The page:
Act No. 17 Ex. Sess. of 1928, the act under attack, besides amending and re-enacting article 268 of the Criminal Code, repeals specifically articles 269, 270, 271, 272, and 273 thereof, which comprise the remaining articles of the Code on the pleas of insanity. Article 269 provides that every plea of insanity shall be triable by the judge without a jury, or by a jury of 5, or by one of 12, according as to how the charge against the accused is triable. Article 270 provides what shall be done with the accused, if upon the trial of his plea of present insanity he be found insane, and article 271 provides that, if, upon the trial of the plea of insanity as a defense, the accused be found insane at the time of the commission of the crime, he shall be committed to a criminal ward of an insane asylum, until discharged in due course of law. Article 272 prescribes the due course of law mentioned in the preceding article, and article 273, the last of the repealed articles, provides that no ruling made on the plea of insanity shall be reviewable before sentence, either by appeal or by supervisory writs.
Omitting the title, Act No. 17, Ex. Sess. of 1928, the act under attack, reads as follows:
"Section 1. Be it enacted by the Legislature of Louisiana, That Art. 268 of the Code of Criminal Procedure of the State of Louisiana be amended and re-enacted so as to read as follows:
"`Art. 268. Whenever any plea of insanity shall have been filed, the presiding judge shall at once notify in writing the Superintendent of the State Colony and Training School at Alexandria, Louisiana, the Superintendent of the Hospital for the Insane at Jackson and the Superintendent of the Hospital for the Insane at Pineville. The said Superintendents shall together form a Commission of Lunacy to inquire into the sanity of the accused; provided that each of said superintendents may designate and require to act in his place on said commission any competent physician.
"`The presiding judge shall immediately after giving the above notice, direct the sheriff of the parish in writing, to convey and deliver the accused to the Criminal Department of the Insane at Jackson; and it shall be the duty of the sheriff to obey said order within ten days. The said sheriff shall be paid for said services as now provided for by law in cases of commitment of the criminally insane. The accused shall be kept under observation in said department for a period not to exceed forty days, during which time the said commission shall proceed with the investigation into the sanity of the accused and for the purpose shall have the right of free access to him at all reasonable times and shall have full power and authority to summon witnesses and to enforce their attendance. The said commission shall within ten days after the above period, make their report in writing to the said presiding judge.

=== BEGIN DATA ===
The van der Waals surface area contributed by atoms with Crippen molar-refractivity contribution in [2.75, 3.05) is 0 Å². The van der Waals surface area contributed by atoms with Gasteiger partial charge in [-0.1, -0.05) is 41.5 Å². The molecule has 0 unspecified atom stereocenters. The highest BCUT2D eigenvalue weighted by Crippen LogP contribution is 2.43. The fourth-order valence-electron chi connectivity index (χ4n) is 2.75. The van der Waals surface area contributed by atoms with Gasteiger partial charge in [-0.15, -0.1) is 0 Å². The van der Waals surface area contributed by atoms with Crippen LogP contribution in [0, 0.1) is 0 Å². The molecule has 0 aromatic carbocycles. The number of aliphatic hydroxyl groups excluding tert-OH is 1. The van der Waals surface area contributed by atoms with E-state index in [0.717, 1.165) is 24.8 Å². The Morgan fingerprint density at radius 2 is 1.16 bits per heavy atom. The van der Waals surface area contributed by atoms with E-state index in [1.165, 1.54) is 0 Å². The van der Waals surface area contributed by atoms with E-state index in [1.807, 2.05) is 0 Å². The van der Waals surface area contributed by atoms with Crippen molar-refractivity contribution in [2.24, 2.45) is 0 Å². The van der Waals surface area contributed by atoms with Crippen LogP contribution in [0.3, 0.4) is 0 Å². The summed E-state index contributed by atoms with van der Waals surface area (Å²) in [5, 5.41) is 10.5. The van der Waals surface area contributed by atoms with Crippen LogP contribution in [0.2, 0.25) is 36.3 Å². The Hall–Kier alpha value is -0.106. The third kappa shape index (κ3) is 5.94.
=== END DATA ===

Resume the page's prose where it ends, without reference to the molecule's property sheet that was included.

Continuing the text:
"`The findings of the commission or of a majority of its members shall, upon being filed in court, constitute the report of the commission of lunacy. If said report be that the accused is presently insane, or was insane at the time of the commission of the crime, he shall forthwith be committed to the criminal ward of a hospital for the insane, there to remain until discharged in due course of law. But if the report be that the accused is presently sane and was sane at the time of the commission of the crime, said findings of sanity shall be final, and the accused shall be forthwith returned to the parish in which the offense was committed and tried upon the question of guilt or innocence, and insanity shall not thereafter be urged as a defense.
"`Any person examined by the said commission of lunacy pursuant to the provisions hereof who is by said commission found to have been insane at the time of the commission of the act but presently sane shall be entitled to be discharged by the court upon the filing in court of said report.